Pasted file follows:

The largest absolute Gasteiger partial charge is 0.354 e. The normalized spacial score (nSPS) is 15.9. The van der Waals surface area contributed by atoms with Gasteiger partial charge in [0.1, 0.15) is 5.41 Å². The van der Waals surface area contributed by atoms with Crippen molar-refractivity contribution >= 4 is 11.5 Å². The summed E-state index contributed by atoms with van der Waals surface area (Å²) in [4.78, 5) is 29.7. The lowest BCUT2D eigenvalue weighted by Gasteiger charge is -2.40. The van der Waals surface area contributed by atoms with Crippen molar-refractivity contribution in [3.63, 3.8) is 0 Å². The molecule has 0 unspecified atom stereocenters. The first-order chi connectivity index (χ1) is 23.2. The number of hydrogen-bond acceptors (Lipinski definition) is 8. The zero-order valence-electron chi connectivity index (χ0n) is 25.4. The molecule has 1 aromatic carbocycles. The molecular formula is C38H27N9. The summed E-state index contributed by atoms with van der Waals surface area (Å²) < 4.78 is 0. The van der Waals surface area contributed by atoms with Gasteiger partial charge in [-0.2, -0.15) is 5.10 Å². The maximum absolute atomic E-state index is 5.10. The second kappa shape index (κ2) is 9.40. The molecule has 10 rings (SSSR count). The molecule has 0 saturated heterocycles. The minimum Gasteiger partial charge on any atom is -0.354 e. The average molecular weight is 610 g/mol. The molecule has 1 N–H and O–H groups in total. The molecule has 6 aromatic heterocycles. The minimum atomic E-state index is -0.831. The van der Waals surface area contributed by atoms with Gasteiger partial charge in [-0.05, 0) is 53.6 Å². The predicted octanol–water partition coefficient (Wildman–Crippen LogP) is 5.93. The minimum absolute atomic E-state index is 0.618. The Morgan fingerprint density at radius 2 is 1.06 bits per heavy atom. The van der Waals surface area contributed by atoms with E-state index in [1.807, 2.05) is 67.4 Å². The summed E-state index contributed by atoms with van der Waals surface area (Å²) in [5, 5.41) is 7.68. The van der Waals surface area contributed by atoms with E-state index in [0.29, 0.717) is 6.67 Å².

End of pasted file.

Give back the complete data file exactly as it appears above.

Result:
The largest absolute Gasteiger partial charge is 0.354 e. The normalized spacial score (nSPS) is 15.9. The van der Waals surface area contributed by atoms with Gasteiger partial charge in [0.1, 0.15) is 5.41 Å². The van der Waals surface area contributed by atoms with Crippen molar-refractivity contribution >= 4 is 11.5 Å². The summed E-state index contributed by atoms with van der Waals surface area (Å²) in [4.78, 5) is 29.7. The lowest BCUT2D eigenvalue weighted by Gasteiger charge is -2.40. The van der Waals surface area contributed by atoms with Crippen molar-refractivity contribution in [3.63, 3.8) is 0 Å². The molecule has 0 unspecified atom stereocenters. The first-order chi connectivity index (χ1) is 23.2. The number of hydrogen-bond acceptors (Lipinski definition) is 8. The zero-order valence-electron chi connectivity index (χ0n) is 25.4. The molecule has 1 aromatic carbocycles. The molecular formula is C38H27N9. The summed E-state index contributed by atoms with van der Waals surface area (Å²) < 4.78 is 0. The van der Waals surface area contributed by atoms with Gasteiger partial charge in [-0.2, -0.15) is 5.10 Å². The maximum absolute atomic E-state index is 5.10. The second kappa shape index (κ2) is 9.40. The molecule has 10 rings (SSSR count). The molecule has 0 saturated heterocycles. The minimum Gasteiger partial charge on any atom is -0.354 e. The average molecular weight is 610 g/mol. The molecule has 1 N–H and O–H groups in total. The molecule has 6 aromatic heterocycles. The minimum atomic E-state index is -0.831. The van der Waals surface area contributed by atoms with Gasteiger partial charge in [-0.05, 0) is 53.6 Å². The predicted octanol–water partition coefficient (Wildman–Crippen LogP) is 5.93. The minimum absolute atomic E-state index is 0.618. The Morgan fingerprint density at radius 2 is 1.06 bits per heavy atom. The van der Waals surface area contributed by atoms with E-state index in [1.807, 2.05) is 67.4 Å². The summed E-state index contributed by atoms with van der Waals surface area (Å²) in [5, 5.41) is 7.68. The van der Waals surface area contributed by atoms with E-state index in [0.29, 0.717) is 6.67 Å².